A Blog by Jonathan Low

 

Jun 29, 2019

Why Delivery Costs Are Killing Restaurants

The price of convenience may not be sustainable. JL

Heather Haddon reports in the Wall Street Journal:

Delivery services typically take a 25% cut of an order. Other fees and investments to set up delivery partnerships can further squeeze a restaurant’s margins. Restaurant executives say they were too quick to accept unfavorable terms from delivery companies, fearing they would otherwise meet the same fate as clothing stores and bookstores whose sales have been felled by online delivery. U.S. food-service delivery sales reached $34 billion last year, up 13% from 2017. But those sales often aren’t translating into profits for restaurants. “The economic model is not sustainable in the way it has been structured.”
Some of the biggest restaurant operators are pushing back against fees charged by delivery companies, turning up the heat on young businesses already wrestling with rivals in an increasingly crowded market for bringing food to people’s doors.
Restaurants were quick to sign up with delivery companies such as Grubhub Inc. GRUB 2.39% and Postmates Inc. to reach more customers. Now, growing competition in the delivery business is emboldening many restaurants to seek lower rates from such companies. McDonald’s Corp. , Applebee’s and Cousins Submarines Inc. are among chains negotiating to pay lower commissions and asking their delivery partners to spend more on marketing and promotional discounts, people familiar with the negotiations said.
Restaurateurs say high fees dent their profits. They add that lower fees and more promotional spending by delivery companies could increase customer choice by enticing more establishments to offer delivery.
Delivery has quickly emerged as one of the biggest conundrums facing the food business, from restaurants to groceries. Consumers want the convenience, but the technology and logistics required to get it right—whether in-house or through an outside provider—often are more costly, outweighing any additional revenue generated.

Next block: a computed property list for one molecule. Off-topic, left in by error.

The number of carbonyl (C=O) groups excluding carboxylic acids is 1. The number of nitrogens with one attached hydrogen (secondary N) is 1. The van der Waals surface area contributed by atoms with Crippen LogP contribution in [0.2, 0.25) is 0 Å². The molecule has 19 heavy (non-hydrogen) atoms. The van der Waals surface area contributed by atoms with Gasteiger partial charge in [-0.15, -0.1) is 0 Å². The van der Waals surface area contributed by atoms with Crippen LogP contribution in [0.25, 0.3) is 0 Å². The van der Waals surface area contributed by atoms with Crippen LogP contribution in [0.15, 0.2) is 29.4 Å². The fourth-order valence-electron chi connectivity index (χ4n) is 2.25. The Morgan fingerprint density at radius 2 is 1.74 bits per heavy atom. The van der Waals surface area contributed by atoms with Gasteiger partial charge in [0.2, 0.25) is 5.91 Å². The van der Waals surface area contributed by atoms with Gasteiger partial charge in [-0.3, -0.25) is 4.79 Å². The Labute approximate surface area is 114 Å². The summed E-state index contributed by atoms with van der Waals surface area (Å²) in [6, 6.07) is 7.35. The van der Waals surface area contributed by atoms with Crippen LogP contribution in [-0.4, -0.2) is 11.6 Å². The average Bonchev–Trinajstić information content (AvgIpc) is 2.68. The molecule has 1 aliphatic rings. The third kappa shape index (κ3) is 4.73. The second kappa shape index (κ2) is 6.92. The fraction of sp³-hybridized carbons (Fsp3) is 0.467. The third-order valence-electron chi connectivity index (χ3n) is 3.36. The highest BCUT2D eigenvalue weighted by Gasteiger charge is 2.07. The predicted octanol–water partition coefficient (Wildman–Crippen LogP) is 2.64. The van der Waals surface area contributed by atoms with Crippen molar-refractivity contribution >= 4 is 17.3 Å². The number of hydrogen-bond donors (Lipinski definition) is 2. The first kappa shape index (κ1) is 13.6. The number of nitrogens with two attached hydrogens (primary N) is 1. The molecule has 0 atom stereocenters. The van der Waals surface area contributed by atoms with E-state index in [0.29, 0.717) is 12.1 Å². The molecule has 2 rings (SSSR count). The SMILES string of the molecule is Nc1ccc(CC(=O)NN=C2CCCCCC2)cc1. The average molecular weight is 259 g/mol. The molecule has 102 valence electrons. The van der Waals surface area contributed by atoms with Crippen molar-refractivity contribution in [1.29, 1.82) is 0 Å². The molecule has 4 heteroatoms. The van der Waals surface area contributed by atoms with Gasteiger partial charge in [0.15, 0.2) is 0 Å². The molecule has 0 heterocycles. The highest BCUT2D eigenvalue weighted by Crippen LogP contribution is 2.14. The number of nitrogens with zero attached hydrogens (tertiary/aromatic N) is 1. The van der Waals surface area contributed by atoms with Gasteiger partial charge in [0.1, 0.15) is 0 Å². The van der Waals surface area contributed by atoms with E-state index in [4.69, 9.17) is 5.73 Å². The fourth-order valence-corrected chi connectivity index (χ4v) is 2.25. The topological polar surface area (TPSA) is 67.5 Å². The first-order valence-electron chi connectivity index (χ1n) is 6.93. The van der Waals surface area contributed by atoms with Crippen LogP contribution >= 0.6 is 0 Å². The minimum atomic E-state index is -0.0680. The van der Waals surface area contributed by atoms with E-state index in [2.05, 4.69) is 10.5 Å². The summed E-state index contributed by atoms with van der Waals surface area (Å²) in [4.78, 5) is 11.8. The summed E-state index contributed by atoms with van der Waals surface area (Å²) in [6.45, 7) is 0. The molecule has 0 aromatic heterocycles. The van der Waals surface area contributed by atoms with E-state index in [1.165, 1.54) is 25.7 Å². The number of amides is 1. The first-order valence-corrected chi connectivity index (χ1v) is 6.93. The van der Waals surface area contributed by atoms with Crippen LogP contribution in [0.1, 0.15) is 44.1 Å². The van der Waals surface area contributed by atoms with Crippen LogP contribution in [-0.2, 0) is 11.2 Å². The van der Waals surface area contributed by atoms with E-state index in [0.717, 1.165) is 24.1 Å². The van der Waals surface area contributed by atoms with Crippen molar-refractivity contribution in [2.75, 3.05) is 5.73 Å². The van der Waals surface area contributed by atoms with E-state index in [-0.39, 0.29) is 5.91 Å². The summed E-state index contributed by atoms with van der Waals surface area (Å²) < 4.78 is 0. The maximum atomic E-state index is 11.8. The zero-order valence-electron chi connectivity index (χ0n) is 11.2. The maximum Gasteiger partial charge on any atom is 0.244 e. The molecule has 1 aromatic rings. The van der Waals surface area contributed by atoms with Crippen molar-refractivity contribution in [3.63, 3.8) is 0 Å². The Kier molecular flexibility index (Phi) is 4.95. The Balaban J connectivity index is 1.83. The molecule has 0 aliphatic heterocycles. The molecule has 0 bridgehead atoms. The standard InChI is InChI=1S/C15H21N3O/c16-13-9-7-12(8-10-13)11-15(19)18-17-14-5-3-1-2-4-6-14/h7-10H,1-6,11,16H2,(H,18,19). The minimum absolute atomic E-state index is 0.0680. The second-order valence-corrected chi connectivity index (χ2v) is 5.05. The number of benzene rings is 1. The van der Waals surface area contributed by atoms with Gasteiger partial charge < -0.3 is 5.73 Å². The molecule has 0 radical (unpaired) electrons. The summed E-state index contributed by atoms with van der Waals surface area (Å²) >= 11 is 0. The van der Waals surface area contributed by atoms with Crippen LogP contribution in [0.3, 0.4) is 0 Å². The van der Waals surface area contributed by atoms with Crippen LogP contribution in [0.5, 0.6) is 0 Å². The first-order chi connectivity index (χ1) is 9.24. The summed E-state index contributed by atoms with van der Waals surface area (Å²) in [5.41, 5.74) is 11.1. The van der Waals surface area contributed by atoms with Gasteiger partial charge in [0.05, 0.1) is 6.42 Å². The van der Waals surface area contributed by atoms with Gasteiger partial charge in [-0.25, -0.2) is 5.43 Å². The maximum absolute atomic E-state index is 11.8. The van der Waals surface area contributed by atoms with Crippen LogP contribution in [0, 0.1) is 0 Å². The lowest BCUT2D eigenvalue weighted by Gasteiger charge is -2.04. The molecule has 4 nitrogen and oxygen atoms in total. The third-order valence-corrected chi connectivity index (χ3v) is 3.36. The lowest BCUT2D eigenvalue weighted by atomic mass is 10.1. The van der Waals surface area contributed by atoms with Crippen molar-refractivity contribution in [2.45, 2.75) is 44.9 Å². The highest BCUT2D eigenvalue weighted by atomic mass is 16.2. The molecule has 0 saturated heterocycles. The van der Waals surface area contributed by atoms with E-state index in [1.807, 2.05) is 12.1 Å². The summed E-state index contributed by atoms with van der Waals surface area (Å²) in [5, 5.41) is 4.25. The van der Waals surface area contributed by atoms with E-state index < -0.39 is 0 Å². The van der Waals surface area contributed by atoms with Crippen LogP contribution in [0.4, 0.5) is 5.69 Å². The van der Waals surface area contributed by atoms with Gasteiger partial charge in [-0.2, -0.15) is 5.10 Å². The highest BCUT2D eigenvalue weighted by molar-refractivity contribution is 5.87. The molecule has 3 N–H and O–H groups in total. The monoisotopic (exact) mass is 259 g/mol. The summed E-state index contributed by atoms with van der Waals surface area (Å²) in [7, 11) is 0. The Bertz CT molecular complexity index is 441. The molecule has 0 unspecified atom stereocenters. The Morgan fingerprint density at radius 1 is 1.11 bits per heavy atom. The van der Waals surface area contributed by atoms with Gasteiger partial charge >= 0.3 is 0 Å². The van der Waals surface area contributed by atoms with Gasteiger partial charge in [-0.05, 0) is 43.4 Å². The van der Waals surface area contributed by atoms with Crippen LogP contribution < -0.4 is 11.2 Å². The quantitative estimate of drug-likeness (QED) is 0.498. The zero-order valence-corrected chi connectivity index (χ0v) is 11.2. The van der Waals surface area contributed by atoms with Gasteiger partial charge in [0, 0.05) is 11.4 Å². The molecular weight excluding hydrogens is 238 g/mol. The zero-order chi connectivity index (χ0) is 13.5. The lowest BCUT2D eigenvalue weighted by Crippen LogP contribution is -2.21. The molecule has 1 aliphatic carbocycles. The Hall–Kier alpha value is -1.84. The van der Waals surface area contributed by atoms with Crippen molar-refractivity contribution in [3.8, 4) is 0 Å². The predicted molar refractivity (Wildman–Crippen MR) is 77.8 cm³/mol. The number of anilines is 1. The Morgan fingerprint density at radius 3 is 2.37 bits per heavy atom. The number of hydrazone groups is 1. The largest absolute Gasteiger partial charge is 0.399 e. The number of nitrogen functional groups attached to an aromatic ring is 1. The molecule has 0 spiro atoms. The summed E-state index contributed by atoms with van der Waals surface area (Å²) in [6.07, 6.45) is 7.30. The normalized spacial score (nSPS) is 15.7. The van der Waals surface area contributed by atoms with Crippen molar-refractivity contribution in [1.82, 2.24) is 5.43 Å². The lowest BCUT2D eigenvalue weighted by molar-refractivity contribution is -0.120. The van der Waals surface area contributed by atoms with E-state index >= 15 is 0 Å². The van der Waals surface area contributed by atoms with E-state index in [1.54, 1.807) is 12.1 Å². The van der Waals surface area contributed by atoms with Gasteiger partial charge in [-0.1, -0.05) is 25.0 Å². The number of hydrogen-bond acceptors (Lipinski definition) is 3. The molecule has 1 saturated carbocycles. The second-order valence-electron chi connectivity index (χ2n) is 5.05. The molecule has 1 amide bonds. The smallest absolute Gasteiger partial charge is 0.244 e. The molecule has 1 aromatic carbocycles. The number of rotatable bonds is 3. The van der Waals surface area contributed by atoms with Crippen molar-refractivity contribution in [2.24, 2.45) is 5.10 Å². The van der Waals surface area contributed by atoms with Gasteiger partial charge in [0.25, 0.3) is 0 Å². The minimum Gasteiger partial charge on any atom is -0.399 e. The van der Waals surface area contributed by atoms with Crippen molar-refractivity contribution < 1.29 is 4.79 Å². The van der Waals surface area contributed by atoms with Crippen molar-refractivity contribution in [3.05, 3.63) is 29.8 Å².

Investors have been optimistic about the sector. Venture-capital firms invested $4.8 billion across 60 deals in food-delivery companies last year, according to PitchBook Data Inc., the most transactions since the company began tracking such investments in 2002.That flood of capital has allowed delivery companies to plow money into their businesses, but also intensified competition. Since 2017, Grubhub’s market share has roughly halved, while DoorDash Inc. and Uber Technologies Inc.’s Uber Eats division have gained business, according to an analysis of credit-card data by research firm Second Measure Inc.
Postmates is expected to publicly list shares this year. DoorDash has raised $2 billion, including $600 million last month, giving it a valuation of $12.6 billion. Meanwhile, Amazon.com Inc. said it would close its four-year-old Amazon Restaurants service this month after failing to gain much traction.
Some restaurant executives say they were too quick to accept unfavorable terms from delivery companies, fearing they would otherwise meet the same fate as clothing stores and bookstores whose sales have been felled by online delivery. U.S. food-service delivery sales reached $34 billion last year, up 13% from 2017, research firm Euromonitor said. But those sales often aren’t translating into profits for restaurants.